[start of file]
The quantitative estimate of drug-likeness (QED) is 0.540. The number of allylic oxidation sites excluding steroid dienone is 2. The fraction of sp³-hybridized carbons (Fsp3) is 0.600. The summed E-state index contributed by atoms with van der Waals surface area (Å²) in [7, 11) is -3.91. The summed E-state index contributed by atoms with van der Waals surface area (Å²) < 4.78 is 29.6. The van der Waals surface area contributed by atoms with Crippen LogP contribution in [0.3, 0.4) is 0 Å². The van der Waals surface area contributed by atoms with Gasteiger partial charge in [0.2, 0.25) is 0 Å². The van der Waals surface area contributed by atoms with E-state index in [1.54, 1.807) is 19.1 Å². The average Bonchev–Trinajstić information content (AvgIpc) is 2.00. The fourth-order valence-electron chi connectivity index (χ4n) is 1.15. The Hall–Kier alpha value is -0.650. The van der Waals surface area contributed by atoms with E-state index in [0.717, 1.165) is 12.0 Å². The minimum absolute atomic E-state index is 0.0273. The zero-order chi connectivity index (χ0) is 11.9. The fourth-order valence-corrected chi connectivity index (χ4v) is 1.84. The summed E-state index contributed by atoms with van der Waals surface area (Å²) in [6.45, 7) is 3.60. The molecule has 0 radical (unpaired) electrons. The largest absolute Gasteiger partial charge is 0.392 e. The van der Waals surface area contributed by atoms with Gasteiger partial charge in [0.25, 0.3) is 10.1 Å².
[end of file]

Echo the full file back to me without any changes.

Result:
The quantitative estimate of drug-likeness (QED) is 0.540. The number of allylic oxidation sites excluding steroid dienone is 2. The fraction of sp³-hybridized carbons (Fsp3) is 0.600. The summed E-state index contributed by atoms with van der Waals surface area (Å²) in [7, 11) is -3.91. The summed E-state index contributed by atoms with van der Waals surface area (Å²) < 4.78 is 29.6. The van der Waals surface area contributed by atoms with Crippen LogP contribution in [0.3, 0.4) is 0 Å². The van der Waals surface area contributed by atoms with Gasteiger partial charge in [0.2, 0.25) is 0 Å². The van der Waals surface area contributed by atoms with E-state index in [1.54, 1.807) is 19.1 Å². The average Bonchev–Trinajstić information content (AvgIpc) is 2.00. The fourth-order valence-electron chi connectivity index (χ4n) is 1.15. The Hall–Kier alpha value is -0.650. The van der Waals surface area contributed by atoms with E-state index in [0.717, 1.165) is 12.0 Å². The minimum absolute atomic E-state index is 0.0273. The zero-order chi connectivity index (χ0) is 11.9. The fourth-order valence-corrected chi connectivity index (χ4v) is 1.84. The summed E-state index contributed by atoms with van der Waals surface area (Å²) in [6.45, 7) is 3.60. The molecule has 0 radical (unpaired) electrons. The largest absolute Gasteiger partial charge is 0.392 e. The van der Waals surface area contributed by atoms with Gasteiger partial charge in [0.25, 0.3) is 10.1 Å².